A new study of teen driving behavior has found that the use of electronic devices is the leader among distracted driving behaviors.
Police in Fort Worth are asking people not to partake in a prank in which they text a random phone number saying they have hidden a body.
According to a new study, teenagers are sending an average of 60 texts per day. That number is up from 50 text messages in a 2009 survey.
A University of North Texas student is in New York City preparing to compete in the fifth annual LG U.S. National Texting Championship. Sarah Wood is one of just 12 other “texters” competing.
Reading or writing a text message behind the wheel can more than double a driver’s reaction time, according to a new study.
Arlington has become the first North Texas city to ban texting while driving. Drivers can expect police to start enforcing the ban around Thanksgiving. But officers admit that proving a rule breaker was texting won’t be easy.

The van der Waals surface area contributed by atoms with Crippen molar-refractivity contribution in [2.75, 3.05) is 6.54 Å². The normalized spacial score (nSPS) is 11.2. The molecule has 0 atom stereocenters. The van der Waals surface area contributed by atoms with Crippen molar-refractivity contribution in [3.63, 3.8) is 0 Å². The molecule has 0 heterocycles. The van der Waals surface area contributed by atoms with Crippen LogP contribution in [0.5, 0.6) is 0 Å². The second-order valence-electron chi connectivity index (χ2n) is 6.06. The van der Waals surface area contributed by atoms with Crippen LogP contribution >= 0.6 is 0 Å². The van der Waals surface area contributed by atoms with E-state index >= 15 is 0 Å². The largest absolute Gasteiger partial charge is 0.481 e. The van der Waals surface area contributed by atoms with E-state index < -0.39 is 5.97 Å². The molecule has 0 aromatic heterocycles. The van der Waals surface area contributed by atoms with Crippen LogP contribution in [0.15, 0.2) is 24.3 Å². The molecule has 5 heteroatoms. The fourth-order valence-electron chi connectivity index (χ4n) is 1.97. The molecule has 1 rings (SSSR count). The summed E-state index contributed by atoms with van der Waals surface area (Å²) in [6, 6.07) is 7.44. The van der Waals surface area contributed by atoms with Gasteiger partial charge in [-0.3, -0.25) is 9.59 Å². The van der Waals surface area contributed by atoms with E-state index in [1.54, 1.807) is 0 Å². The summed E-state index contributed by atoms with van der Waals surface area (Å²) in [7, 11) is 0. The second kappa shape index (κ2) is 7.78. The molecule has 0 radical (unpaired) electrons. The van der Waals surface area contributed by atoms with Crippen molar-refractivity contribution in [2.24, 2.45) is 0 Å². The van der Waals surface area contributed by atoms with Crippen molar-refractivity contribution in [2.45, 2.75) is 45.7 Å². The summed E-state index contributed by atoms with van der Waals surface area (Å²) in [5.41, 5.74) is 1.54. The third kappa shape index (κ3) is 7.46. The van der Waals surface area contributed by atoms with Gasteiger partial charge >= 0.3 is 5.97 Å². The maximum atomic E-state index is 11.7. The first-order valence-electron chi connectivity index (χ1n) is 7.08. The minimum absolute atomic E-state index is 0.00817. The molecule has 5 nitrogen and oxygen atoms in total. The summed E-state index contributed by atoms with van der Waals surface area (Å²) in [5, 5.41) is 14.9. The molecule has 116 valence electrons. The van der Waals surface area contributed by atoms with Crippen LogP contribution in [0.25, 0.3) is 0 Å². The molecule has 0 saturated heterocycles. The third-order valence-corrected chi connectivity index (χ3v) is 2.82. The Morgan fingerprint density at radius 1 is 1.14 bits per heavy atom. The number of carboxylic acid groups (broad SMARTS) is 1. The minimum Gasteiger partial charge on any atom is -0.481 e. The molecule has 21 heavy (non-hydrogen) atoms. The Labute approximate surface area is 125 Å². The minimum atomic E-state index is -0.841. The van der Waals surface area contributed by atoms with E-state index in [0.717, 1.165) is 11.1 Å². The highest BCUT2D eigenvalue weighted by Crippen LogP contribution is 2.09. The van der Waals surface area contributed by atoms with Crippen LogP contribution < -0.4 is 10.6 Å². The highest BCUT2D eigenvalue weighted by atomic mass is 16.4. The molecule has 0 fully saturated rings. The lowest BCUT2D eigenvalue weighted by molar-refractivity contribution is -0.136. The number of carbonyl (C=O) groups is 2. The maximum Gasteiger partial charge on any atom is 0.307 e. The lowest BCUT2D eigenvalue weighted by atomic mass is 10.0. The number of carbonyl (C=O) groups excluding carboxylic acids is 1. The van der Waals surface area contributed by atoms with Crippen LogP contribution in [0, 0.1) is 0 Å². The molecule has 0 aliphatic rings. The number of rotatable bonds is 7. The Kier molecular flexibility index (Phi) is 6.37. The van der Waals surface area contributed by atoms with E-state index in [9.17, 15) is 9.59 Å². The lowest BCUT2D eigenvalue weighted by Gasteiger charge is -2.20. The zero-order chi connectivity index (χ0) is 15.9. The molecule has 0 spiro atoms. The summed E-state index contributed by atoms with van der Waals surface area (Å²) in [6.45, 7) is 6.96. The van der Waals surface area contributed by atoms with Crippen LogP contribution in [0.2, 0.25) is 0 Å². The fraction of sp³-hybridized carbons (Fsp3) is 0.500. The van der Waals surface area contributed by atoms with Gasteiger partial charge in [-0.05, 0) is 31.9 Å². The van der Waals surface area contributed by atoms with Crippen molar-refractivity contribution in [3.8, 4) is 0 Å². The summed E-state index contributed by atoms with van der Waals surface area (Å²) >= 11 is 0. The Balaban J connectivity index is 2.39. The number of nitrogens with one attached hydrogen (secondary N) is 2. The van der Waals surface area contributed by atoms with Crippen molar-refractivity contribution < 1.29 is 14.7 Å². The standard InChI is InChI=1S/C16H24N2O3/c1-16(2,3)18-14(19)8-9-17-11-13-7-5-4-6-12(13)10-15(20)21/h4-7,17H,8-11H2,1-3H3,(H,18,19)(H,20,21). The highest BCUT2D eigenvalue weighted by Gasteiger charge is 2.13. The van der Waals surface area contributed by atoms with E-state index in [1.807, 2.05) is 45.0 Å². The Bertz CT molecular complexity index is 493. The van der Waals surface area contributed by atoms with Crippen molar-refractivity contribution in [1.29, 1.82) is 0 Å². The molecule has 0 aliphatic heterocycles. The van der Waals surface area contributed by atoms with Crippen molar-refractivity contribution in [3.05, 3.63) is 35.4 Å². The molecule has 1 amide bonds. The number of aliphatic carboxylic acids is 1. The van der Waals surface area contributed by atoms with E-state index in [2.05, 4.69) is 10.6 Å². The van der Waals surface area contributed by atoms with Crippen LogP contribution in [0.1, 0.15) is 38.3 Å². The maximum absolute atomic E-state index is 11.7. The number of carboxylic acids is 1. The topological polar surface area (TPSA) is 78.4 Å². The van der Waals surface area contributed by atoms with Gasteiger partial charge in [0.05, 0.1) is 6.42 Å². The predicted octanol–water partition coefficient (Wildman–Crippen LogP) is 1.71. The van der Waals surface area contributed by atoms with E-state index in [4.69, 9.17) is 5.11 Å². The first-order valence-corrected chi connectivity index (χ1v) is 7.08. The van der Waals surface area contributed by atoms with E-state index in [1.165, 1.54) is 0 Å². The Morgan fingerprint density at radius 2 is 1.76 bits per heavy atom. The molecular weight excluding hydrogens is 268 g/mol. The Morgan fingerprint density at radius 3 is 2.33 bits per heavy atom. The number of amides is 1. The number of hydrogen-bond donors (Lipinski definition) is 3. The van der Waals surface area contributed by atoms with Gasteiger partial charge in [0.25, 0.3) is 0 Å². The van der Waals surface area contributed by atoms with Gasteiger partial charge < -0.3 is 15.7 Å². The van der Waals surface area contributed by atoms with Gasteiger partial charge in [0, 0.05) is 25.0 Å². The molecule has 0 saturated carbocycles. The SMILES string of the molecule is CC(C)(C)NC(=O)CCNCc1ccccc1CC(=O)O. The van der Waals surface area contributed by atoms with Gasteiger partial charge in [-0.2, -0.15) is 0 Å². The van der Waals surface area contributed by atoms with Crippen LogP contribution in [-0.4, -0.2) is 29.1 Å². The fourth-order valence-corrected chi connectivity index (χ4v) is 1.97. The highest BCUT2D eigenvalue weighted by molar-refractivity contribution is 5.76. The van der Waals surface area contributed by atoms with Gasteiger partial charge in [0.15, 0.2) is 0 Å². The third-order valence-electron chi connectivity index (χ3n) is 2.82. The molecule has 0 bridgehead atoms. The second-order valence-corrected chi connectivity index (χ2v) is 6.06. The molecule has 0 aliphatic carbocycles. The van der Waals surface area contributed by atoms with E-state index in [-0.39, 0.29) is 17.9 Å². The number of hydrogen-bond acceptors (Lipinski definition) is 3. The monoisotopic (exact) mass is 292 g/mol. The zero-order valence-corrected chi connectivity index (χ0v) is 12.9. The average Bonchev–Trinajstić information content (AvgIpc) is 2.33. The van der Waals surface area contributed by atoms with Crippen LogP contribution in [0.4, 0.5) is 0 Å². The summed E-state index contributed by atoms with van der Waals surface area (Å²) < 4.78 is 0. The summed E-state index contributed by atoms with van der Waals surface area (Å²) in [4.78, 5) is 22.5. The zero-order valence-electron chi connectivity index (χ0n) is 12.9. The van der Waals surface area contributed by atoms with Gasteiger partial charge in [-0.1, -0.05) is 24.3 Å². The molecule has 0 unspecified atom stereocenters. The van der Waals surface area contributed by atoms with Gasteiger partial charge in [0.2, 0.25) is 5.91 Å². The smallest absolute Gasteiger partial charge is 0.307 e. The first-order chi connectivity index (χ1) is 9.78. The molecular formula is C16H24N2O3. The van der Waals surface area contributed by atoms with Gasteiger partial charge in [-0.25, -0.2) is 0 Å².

The City Council passed a ban on text messaging and driving by a 5-3 vote Tuesday, promising to have the law in place before the Thanksgiving holiday.
Most cities in North Texas have banned cell phone use in school zones, but now Arlington looks set to be the first city to ban texting while driving.
It seems like such a quaint notion: go to a movie theater, buy tickets, then sit down, shut up and pay attention to the screen for two hours.
Sending or reading text messages while driving would be outlawed in Texas under a bill passed by legislature and headed for Gov. Rick Perry’s desk.
Driving while sending texts from a cellphone would become a crime under a bill that passed the Texas House on Thursday.
In 2009 alone, distracted drivers caused more than 100,000 Texas crashes. To help combat the problem, the Texas Department of Transportation (TxDOT) is launching the “Talk. Text. Crash.” campaign.